jchavula's picture
Full Name: 
Josiah Chavula
Academic Role: 
PhD Student
Email Address: 

Josiah Chavula is a PhD student in Computer Science at the Center for ICT4D, University of Cape Town. His research focuses on Internet performance and traffic engineering in Africa, especially among the National Research and Education Networks (NRENs). He is interested in approaches to achieve flexible Internet peeringwith a goal to improve performance of the pan-African NRENs traffic exchange. He has an MSc degree in Networking and Internet Systems from Lancaster University, England, as well as a Bachelor of Science degree in Computer Science from the University of Malawi. For the past five years, he has been teaching undergraduate ICT courses at Mzuzu University in Malawi. Prior to joining Mzuzu University, he worked in Malawi's telecommunications industry as a network engineer.

Research Project / Interests: 

Internet Traffic Engineering for Africa's Research and Education Networks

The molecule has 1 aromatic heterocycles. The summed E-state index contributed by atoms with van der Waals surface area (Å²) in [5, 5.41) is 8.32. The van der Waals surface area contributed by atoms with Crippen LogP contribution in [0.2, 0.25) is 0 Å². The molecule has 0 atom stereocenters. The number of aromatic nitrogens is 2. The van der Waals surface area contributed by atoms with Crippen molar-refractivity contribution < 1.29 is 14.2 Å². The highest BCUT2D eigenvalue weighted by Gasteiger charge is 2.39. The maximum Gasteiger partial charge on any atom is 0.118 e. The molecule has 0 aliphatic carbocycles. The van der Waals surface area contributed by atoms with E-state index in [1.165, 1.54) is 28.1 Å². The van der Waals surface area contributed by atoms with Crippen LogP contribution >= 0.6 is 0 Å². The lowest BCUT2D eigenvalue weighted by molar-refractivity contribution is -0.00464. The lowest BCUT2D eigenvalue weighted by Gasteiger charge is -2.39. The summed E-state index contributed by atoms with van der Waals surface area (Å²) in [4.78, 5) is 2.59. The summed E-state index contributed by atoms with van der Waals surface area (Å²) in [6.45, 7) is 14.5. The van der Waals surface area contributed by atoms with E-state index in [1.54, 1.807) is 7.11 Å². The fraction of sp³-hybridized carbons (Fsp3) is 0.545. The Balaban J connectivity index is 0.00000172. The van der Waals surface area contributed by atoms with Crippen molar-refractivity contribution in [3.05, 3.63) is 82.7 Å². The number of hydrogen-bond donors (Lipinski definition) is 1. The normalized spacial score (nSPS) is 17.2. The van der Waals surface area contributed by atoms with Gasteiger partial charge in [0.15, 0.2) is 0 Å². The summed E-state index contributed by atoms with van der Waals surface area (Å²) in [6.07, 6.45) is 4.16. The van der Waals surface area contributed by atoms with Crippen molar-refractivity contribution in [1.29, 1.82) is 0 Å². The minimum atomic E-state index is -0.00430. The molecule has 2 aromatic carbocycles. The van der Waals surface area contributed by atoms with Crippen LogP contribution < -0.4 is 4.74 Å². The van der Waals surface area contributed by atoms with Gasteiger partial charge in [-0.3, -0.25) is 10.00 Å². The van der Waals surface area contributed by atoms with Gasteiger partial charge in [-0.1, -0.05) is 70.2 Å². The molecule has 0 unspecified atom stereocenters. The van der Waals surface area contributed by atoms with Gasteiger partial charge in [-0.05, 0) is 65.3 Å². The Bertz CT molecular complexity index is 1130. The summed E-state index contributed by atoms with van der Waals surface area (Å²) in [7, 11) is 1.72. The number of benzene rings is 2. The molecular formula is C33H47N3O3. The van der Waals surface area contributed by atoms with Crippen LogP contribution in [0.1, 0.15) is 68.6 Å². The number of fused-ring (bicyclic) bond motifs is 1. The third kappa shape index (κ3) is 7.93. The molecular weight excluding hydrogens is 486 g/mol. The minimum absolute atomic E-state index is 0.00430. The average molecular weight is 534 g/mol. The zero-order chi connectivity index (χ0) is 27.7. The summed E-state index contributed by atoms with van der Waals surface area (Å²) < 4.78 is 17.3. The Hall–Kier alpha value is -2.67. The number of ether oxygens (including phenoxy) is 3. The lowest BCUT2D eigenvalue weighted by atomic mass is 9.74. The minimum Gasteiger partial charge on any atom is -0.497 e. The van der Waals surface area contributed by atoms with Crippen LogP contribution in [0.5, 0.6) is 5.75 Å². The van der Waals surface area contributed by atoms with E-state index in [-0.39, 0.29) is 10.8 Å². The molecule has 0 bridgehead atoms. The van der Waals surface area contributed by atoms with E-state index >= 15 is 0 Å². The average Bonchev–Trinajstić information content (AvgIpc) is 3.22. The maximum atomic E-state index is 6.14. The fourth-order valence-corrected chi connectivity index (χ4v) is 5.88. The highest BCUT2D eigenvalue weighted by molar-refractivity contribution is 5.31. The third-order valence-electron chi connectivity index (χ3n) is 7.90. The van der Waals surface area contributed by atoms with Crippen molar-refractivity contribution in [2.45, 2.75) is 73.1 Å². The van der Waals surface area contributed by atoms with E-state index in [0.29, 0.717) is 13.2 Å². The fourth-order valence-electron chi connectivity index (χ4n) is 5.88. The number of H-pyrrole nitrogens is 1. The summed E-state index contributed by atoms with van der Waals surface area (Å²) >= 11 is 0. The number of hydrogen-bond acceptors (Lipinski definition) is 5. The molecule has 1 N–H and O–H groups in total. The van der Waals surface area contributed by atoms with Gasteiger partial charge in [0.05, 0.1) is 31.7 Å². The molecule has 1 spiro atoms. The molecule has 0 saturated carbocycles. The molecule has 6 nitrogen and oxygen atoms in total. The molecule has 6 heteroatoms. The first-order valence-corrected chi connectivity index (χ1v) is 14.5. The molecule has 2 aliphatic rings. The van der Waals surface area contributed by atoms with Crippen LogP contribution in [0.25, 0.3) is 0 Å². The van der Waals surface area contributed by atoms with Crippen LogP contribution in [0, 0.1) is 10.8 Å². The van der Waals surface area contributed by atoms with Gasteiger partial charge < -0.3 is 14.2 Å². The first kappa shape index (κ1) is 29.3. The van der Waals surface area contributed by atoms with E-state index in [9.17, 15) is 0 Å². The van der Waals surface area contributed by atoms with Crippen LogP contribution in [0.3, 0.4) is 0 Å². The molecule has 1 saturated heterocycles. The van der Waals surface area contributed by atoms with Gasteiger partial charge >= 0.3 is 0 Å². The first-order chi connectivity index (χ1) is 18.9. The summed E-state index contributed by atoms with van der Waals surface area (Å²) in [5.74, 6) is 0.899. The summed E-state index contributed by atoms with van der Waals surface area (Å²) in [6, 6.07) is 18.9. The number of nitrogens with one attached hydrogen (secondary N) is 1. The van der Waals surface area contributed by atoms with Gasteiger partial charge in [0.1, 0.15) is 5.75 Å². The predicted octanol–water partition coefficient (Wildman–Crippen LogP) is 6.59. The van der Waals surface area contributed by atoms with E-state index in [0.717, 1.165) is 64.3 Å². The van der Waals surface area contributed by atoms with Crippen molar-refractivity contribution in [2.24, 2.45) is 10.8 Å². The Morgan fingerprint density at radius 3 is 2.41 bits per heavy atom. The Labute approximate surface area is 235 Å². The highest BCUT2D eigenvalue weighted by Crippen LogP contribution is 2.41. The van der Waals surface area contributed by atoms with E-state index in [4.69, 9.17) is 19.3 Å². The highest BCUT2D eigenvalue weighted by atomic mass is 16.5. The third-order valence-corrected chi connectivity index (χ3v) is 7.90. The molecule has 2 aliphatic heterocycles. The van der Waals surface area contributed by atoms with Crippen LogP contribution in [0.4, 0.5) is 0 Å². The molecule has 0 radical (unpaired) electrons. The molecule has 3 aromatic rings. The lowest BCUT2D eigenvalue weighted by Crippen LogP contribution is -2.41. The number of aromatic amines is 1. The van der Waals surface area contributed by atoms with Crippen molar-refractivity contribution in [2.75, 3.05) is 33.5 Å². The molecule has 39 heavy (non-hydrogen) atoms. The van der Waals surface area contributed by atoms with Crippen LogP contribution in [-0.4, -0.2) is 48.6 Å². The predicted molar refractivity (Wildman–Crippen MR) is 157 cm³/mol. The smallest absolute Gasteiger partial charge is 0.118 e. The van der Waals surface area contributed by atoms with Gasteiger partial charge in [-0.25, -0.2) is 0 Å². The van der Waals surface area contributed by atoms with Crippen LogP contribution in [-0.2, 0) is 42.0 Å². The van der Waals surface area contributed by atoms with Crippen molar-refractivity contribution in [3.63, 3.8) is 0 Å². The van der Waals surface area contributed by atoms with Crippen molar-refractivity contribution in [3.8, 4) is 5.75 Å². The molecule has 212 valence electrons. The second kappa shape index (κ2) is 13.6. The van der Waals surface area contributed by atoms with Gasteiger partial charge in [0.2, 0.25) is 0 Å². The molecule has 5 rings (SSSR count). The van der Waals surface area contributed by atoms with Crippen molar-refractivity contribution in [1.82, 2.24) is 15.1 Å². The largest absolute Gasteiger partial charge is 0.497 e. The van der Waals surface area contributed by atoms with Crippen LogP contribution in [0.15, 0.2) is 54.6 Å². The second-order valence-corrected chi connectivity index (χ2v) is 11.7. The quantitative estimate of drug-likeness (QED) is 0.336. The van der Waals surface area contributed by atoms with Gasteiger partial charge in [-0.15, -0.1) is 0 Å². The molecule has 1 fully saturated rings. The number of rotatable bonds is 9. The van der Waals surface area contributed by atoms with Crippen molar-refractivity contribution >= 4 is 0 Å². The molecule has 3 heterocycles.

Despite an increase in the number of Internet eXchange Points (IXPs) in Africa, as well as proliferation of submarine and terrestrial fibre optic cable systems, the level of peering among Africa’s Internet service providers remains low. As a result, the performance of most of the traffic exchanged in Sub-Saharan Africa is characterized by high latency as the traffic is routed via inter-continental links traversing geographically remote IXPs located in Europe and North-America. The situation is not different in most of Africa’s National Research and Education Networks (NRENs). This poor performance of the intra-Africa traffic exchange limits the ability of African universities to use the Internet for collaboration or e-resource sharing. The ability of these networks to benefit from the IXPs’ fabric can be enhanced through flexible mechanisms to support dynamic Internet peering and fine grained traffic engineering. This research investigates the latency problem in the African NRENs, and proposes mechanisms for improvement through a more flexible and collaborative peering environment. In particular, this work investigates how Software Defined Networking (SDN) can be used to achieve collaborative large scale end-to-end traffic engineering among Africa's NRENs.

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